| Public Safety & Corrections Task Force|
San Angelo, April 25, 2000
Comptroller's Office Hears Public Safety and Correctional Concerns in San Angelo
Close personal relationships between children and adults are essential in curbing juvenile crime in Texas, according to testimony heard at the e-Texas Public Safety and Corrections hearing in San Angelo.
"Juvenile crime is a direct result of a lack of parental and adult supervision," said Claire Noelke, Tom Green County assistant district attorney.
José Mata, Southside Boys and Girls Club Unit Director; Ned Muñoz, Team Leader; Claire Noelke, Tom Green County Assistant District Attorney; and Michael Bejil, Southside Boys and Girls Club member listen to testimony.
The April 25 hearing was one of several public hearings the Comptroller's office is holding in connection with Comptroller Carole Keeton Rylander's e-Texas initiative. E-Texas is a citizen commission charged with developing recommendations to help Texas state government meet the challenges of the Internet Age.
Major issues discussed by panelists and audience members included:
Parents need to be involved in the lives of their children to curb juvenile crime,
Youth centers and after school programs are a good source of adult supervision and relationship building for juveniles, and
Extra-curricular activities encourage students to stay in school, keep their grades up, and learn respect and teamwork.
Claire Noelke, Tom Green County assistant district attorney, said in her experience, most juvenile crime stems from a lack of supervision. This includes the lack of parental involvement in the child's day-to-day activities. Juveniles get into trouble when they have too much free time and too little adult supervision, she said.
"Youth centers provide a safe place for children," she said. "Children are provided with structured activities and with adults who care about them."
She said youth centers address juvenile crime on several levels.
"First, kids are kept occupied (at youth centers)," Noelke said. "When children are entertained, they are not inclined to engage in criminal activities. Second, adults have, and communicate that they have, high expectations of the children. When this occurs, children will rise to the occasion."
Noelke encouraged Texas to invest in youth centers, such as the Boys and Girls Club of San Angelo where the e-Texas public hearing was being held. Additionally, she recognized the United Way and other non-profit organizations for their commitment to children, and emphasized the need for youth centers and after school programs.
José Mata, executive director of the Boys and Girls Club of San Angelo, spoke about the role of the club in a child's life.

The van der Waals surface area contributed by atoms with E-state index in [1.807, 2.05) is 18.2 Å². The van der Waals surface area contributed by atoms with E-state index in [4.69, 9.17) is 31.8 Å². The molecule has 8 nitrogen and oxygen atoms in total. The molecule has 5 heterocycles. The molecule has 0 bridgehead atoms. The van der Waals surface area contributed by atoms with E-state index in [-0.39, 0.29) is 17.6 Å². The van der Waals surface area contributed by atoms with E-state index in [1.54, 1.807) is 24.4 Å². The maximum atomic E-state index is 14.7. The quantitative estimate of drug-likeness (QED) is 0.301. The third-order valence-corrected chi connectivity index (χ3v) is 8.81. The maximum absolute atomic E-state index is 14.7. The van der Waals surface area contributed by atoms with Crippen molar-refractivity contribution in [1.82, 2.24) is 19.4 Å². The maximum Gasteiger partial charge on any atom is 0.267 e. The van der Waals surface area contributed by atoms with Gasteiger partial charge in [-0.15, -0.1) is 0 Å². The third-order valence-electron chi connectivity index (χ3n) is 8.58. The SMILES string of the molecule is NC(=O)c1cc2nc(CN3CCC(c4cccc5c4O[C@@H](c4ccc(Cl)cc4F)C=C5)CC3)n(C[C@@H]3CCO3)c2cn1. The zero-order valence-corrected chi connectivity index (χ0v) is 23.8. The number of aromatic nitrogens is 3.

He said the children get a 'club card' which gives them a sense of belonging. He said, the children want and need the supervision of adults and need a safe place they can look forward to attending.
José Mata, Southside Boys and Girls Club Unit Director speaks to the Task Force.
"The Boys and Girls Club provides that safe place," he said.
Additionally, Mata stressed the importance of parental involvement, early intervention, mentors and positive reinforcement in the lives of children.
He also thanked the community for their support of the club and the involvement of community leaders in helping making the club a nicer and better place for the kids.
Michael Bejil attends the Boys and Girls Club of San Angelo regularly and said, "I think that being at the Club will help me stay out of gangs and away from drugs by giving myself an opportunity to learn and grow."
"This is a very positive and educational place to be," he said.
At the Boys and Girls Club, children have the opportunity to build relationships with adults, as well as other juveniles. Activities are provided, including all different athletic activities.
Dominic Reyes, Angelo State All-American linebacker, said sports had a big influence in his life. Not only did football teach him teamwork, it instilled the importance of education.
"Sports helped with education due to the no-pass, no-play law in Texas," he said. "If I wanted to play, I had to make my grades."
That law requires students to pass their academic classes before being able to participate in any extra-curricular activities, whether it is band, drama or athletics.
Reyes said he not only had to keep his grades up, but when travelling with the team, the coaches made the team dress nicely and be respectful. This, he said, taught the team respect and discipline off the field, not just on the field.
Reyes also stressed the importance of saying "no" to drugs. He said not only illegal drugs, but alcohol as well. Everyone should stay away from drugs and alcoholnot just athletes, he said.
"Drugs will keep you from succeeding in all aspects of life, from athletics to drama, from childhood to your adult years," Reyes said.
Many audience members thanked José Mata for his efforts at the Boys and Girls Club. They also pointed out many other programs that help keep children off the streets and in supervised activities.
San Angelo Mayor Johnny Fender addressing the
Discussion arose regarding the low salaries of juvenile probation officers. Most audience members agree that in order to keep good, quality people as juvenile probation officers, the pay needs to be raised.
The overwhelming consensus of the audience and panelists was that children need their parents to be involved in their lives and take responsibility for their child's actions. And when adults take an interest in a child, the child is less apt to enter the juvenile justice system.